Ministry aims to boost student interest in sports

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Ministry aims to boost student interest in sports

Hoping to drum up interest in sports and exercise, the Ministry of Education, Science and Technology outlined a plan yesterday that will help schools bolster physical education classes via subsidies, staffing increases and other types of support.

The plan, dubbed “Sports for all Students,” comes amid increasing concerns over the health and physical activity of the nation’s youth.

The government said many children and teenagers are losing interest in sports and outdoor activities because of the excessive amount of time they spend indoors studying for university entrance exams, which don’t test athletic ability.

“We will be focusing on encouraging students to enjoy sports and physical-education classes so that they can stay healthy," Education Minister Lee Ju-ho said yesterday.

The new policy will require students to get at least one hour of exercise each weekday and encourage them to enroll in “school sports clubs,” partially funded by the government that bring together students interested in sports and exercise.

The ministry indicated it will allow students in the second grade and above to apply to join the clubs.

Under the current system, students who want to sign up for the clubs must at least be in the fourth grade.

The ministry said it expects the participation rate in the clubs to increase to 50 percent of the elementary, middle and high school student population by 2015 from about 27.4 percent now.

Officials said the country will also hold a tournament involving clubs across the nation, with teams grouped into two leagues.

The ministry plans to designate 500 schools as “leaders in physical education” and provide them with support to promote sports classes. It will also hire more teachers who can oversee physical-education classes and school sports clubs to give students more individualized attention.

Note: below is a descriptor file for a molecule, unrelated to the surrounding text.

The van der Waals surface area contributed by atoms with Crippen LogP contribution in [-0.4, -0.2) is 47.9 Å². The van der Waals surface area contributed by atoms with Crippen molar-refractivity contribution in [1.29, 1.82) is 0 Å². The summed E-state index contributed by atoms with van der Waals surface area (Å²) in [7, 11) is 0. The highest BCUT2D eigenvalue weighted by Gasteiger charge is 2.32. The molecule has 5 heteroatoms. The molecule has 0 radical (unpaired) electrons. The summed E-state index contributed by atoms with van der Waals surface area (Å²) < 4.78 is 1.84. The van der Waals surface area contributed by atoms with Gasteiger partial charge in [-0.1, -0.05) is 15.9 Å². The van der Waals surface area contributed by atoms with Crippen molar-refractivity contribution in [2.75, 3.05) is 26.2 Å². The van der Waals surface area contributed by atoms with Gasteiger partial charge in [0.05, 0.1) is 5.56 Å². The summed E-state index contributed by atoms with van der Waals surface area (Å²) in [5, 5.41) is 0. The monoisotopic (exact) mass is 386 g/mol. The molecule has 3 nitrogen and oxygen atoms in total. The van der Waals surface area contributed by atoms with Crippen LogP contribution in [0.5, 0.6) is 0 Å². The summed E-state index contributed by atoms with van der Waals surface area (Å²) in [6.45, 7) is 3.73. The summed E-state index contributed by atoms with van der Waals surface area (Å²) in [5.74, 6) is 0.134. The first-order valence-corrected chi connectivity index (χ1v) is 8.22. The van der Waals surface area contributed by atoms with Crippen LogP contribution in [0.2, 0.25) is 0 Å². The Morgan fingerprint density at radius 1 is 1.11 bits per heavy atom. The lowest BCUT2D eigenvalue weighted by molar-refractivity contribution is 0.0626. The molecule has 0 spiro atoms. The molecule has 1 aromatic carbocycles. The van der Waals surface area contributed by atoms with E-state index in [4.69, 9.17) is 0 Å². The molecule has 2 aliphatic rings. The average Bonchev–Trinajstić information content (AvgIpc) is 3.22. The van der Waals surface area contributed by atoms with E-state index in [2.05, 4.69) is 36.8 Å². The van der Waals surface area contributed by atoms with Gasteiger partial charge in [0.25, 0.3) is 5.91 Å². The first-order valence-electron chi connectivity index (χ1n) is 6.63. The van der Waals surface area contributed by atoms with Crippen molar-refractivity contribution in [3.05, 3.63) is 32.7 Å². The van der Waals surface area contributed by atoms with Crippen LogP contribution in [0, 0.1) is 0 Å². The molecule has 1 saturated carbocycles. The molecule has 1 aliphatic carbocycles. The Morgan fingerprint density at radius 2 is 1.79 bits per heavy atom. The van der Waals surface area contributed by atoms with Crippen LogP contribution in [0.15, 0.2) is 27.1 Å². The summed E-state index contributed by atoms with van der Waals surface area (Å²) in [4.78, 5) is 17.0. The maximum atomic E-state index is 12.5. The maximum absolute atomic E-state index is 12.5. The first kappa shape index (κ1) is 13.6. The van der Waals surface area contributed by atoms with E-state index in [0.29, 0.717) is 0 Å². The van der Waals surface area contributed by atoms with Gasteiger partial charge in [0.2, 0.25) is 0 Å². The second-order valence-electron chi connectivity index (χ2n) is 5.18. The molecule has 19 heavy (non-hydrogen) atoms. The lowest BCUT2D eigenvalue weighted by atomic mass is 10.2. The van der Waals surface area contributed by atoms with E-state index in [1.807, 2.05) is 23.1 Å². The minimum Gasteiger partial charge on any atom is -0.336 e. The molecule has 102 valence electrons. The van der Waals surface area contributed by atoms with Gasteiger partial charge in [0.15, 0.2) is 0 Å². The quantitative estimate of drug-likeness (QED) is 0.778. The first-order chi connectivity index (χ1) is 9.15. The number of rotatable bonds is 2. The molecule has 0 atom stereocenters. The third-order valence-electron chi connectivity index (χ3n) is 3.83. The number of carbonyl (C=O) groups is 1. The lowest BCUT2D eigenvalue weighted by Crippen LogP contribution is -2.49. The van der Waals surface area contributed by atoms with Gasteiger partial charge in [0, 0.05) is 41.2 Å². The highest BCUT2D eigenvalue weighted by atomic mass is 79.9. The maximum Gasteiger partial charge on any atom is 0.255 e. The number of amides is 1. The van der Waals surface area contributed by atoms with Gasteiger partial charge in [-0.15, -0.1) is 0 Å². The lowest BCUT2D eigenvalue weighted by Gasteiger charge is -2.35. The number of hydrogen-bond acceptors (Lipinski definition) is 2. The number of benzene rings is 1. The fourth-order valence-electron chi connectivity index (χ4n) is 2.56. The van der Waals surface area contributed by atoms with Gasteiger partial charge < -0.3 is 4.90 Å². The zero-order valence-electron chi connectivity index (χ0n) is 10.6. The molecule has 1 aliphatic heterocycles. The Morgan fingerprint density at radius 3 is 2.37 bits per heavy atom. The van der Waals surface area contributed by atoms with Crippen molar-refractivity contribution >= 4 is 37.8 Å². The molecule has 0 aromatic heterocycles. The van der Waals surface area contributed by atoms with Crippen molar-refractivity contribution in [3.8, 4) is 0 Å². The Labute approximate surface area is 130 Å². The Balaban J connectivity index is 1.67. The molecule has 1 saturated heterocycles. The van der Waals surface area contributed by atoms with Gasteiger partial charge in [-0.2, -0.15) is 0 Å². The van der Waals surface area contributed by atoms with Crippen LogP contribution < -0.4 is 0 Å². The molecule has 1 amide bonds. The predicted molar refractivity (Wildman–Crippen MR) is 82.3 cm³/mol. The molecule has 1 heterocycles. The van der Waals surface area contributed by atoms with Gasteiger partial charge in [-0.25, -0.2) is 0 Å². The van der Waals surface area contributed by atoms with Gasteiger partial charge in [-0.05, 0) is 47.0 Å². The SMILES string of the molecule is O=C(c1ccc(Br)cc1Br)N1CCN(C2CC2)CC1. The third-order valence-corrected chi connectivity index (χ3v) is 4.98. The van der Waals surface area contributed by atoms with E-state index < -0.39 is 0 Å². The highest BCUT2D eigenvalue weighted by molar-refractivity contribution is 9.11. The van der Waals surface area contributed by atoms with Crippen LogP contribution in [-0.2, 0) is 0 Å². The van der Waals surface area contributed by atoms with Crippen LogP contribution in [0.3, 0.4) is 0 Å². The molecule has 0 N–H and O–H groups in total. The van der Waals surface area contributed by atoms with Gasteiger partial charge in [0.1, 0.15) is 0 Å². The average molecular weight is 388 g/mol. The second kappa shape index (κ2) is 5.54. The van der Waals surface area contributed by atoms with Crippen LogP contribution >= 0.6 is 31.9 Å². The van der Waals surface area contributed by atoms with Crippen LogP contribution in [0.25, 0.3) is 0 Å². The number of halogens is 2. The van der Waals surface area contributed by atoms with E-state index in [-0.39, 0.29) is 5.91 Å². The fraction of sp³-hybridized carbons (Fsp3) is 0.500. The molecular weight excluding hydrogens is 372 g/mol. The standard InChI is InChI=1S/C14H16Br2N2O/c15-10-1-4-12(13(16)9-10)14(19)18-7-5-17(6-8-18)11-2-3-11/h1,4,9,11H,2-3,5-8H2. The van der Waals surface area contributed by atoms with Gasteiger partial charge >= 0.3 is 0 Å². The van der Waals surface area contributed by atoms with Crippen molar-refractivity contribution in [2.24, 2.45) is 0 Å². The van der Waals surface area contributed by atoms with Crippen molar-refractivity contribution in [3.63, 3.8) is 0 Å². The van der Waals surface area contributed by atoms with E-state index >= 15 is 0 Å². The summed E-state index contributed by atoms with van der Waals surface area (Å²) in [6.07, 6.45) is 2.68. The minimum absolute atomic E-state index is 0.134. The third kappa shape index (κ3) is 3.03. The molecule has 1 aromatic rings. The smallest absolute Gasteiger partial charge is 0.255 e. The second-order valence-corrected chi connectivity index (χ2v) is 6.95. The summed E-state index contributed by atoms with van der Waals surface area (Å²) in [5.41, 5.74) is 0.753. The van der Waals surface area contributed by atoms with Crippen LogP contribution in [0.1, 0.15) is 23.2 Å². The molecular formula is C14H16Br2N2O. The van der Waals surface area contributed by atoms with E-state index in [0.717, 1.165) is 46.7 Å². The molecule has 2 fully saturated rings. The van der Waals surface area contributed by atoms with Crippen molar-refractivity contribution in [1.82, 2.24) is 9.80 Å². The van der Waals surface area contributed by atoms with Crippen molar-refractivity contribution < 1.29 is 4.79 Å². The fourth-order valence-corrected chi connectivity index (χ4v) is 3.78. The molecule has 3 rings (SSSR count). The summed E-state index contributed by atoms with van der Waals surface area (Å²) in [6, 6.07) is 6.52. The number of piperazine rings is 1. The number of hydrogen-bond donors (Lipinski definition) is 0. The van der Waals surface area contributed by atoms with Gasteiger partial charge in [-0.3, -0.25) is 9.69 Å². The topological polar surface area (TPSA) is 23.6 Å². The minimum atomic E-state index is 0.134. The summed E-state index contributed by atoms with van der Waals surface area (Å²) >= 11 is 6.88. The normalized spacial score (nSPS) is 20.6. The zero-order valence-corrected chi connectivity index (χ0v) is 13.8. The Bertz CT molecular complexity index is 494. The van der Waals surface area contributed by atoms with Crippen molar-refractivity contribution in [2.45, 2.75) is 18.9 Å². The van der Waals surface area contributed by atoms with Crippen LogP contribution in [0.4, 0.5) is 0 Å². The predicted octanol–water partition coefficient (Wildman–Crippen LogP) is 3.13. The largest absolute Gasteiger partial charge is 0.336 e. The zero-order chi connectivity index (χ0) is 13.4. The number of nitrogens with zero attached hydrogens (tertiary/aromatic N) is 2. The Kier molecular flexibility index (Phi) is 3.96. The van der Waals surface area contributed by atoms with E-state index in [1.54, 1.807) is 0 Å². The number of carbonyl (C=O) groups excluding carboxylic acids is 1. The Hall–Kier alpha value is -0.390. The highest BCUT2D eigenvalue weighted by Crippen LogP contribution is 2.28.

Many Korean schools currently have just one teacher for physical-education classes per grade, giving them little time to spend with each student.

Both the Education Ministry and the Ministry of Culture, Sports and Tourism will provide the money for the extra teachers.

“We have lined up 513 billion won ($450 million) for this program,” an official from the Education Ministry said. “We will soon establish specific plans for each project.”

The overall plan also includes support for building a nationwide infrastructure that encourages students to get involves in sports, including the construction of gyms as well as sprinkler systems and lights for outdoor fields. The ministry said this part of the plan will focus on about 200 schools.

Additionally, the government plans to help tens of thousands of children in poor areas get interested in sports by providing equipment and lessons.


By Kim Hee-jin [heejin@joongang.co.kr]

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